General Summary:
All the chronological evidence provided above fits reasonably within the reign of Darius ‘the Great’ “Artaxerxes”. There is no reasonable way to account for all of these events during the reign of “Artaxerxes” Longimanus. Contrary to Sir Robert Anderson’s claims, Eliashib’s service does not support his Artaxerxes Assumption regarding Artaxerxes I – Longimanus and his contemporaneous relationship with Ezra and Nehemiah. In fact, a careful reckoning of the facts provides reasonable evidence to show that Eliashib, Ezra, and Nehemiah had a contemporaneous relationship with Darius ‘the Great’ Artaxerxes, but by the reign of “Artaxerxes” Longimanus it is extremely unlikely, even impossible that these characters were still alive, let alone active in the affairs described in the Bible.

In closing, I think it important to remember that no matter how certain someone tells you they are of the Biblical facts, stewardship demands that each and every one of us open our Bibles and “see if these things be so”. In light of our exploration of the facts above I leave you with Sir Robert Anderson’s words as a sobering reminder of our duty as Bereans:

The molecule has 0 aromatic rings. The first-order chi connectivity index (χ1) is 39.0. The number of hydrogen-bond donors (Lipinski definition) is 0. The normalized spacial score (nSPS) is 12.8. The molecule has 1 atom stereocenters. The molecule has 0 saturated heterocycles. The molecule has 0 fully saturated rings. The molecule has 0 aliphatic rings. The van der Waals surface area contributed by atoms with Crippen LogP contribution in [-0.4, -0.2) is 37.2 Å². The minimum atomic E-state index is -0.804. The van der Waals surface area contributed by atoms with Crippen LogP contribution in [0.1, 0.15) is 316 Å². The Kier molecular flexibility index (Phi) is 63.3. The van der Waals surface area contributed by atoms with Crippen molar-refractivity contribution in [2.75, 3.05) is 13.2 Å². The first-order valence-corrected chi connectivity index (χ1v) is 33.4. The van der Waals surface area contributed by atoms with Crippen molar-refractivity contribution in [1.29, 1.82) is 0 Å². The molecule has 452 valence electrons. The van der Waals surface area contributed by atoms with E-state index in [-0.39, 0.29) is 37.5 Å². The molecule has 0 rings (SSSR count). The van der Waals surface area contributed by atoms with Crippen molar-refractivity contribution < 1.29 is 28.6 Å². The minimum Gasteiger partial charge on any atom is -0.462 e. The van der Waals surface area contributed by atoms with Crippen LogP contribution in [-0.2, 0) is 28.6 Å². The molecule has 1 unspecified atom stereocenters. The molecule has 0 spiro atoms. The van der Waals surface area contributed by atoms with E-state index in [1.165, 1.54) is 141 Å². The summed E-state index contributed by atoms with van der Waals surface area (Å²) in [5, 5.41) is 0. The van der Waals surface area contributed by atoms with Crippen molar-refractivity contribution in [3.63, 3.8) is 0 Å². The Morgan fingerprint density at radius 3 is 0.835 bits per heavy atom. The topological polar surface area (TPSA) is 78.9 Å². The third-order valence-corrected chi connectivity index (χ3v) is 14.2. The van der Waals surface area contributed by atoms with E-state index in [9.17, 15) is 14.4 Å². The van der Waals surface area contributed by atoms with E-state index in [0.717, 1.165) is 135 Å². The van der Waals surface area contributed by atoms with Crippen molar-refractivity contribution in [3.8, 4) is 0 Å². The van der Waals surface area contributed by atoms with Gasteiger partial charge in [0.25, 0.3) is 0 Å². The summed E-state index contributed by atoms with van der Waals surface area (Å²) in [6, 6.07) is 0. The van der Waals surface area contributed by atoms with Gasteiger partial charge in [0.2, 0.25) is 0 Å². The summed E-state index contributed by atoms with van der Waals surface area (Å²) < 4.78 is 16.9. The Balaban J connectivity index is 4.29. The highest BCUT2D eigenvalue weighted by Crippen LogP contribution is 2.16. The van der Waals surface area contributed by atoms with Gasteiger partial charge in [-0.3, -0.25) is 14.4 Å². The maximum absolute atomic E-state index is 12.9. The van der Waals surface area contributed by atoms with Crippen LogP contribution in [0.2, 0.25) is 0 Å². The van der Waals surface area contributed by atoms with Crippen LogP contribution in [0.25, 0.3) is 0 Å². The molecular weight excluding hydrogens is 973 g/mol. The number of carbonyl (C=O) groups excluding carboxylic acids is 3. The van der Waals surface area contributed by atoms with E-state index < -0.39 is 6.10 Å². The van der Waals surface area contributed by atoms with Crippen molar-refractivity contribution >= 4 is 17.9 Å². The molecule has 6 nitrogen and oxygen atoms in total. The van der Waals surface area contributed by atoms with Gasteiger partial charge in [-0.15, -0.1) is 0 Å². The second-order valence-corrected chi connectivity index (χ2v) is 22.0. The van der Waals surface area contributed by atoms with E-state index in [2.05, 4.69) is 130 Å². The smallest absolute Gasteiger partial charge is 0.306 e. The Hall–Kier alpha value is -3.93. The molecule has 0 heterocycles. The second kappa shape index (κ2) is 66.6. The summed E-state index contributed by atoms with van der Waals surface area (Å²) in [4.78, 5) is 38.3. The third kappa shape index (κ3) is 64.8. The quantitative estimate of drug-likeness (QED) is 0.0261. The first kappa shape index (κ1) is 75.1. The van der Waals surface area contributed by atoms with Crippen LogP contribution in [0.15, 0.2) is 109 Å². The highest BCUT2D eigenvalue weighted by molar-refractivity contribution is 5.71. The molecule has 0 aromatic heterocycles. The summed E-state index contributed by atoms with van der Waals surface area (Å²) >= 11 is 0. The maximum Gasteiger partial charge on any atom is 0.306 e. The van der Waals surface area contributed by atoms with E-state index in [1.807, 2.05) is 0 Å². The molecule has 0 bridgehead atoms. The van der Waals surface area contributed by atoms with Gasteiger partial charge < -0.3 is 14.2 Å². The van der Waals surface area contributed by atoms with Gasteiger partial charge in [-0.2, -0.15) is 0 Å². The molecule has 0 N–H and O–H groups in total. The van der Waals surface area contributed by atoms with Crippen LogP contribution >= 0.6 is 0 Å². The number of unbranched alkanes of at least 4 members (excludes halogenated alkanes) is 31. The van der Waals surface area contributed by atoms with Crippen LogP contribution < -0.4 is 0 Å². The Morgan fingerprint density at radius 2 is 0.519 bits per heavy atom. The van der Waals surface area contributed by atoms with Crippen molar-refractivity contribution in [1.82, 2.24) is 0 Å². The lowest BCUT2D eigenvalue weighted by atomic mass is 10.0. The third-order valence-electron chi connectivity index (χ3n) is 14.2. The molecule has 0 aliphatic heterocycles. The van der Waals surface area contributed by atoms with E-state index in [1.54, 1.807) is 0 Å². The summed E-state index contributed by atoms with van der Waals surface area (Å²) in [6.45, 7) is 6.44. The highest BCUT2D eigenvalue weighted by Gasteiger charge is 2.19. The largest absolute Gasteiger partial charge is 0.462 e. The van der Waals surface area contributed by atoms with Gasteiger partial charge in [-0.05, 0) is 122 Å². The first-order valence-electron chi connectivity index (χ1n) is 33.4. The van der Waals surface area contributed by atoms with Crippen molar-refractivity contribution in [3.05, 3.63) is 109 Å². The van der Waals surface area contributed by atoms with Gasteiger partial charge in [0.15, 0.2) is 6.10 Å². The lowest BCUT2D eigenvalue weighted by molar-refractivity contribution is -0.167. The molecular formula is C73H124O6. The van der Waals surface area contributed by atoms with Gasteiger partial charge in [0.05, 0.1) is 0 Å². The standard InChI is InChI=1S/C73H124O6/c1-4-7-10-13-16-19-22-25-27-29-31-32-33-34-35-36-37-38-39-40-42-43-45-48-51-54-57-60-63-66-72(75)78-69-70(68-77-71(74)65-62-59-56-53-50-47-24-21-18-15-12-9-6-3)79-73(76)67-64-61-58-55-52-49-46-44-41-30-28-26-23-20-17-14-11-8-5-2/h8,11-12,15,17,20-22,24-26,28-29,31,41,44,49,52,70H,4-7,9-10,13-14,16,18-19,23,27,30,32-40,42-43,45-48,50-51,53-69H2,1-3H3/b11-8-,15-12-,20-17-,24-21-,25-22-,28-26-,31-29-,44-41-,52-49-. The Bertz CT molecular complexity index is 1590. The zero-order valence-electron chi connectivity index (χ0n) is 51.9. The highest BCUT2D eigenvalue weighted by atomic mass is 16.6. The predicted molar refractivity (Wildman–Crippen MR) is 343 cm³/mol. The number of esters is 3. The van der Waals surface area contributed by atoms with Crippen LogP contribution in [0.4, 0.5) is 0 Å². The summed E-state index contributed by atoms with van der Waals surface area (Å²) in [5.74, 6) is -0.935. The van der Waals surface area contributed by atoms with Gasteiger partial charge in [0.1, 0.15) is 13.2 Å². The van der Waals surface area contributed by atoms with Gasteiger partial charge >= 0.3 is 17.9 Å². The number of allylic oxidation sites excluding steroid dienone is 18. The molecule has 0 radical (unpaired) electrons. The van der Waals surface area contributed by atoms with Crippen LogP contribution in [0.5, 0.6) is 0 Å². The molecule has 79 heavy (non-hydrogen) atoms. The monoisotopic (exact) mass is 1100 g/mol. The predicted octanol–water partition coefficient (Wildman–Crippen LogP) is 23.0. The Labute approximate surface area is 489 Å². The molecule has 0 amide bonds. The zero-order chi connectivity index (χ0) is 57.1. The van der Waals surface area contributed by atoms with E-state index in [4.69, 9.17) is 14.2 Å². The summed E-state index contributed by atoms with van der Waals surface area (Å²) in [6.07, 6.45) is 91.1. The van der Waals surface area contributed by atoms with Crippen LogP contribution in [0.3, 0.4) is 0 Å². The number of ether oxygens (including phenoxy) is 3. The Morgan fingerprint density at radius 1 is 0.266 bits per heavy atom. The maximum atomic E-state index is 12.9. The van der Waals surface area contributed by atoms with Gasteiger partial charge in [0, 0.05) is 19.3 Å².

So thorough is the unanimity with which the Artaxerxes of Nehemiah is now admitted to be Longimanus, that it is no longer necessary to offer proof of it.” (Sir Robert Anderson – The Coiming Prince, Appendix 2)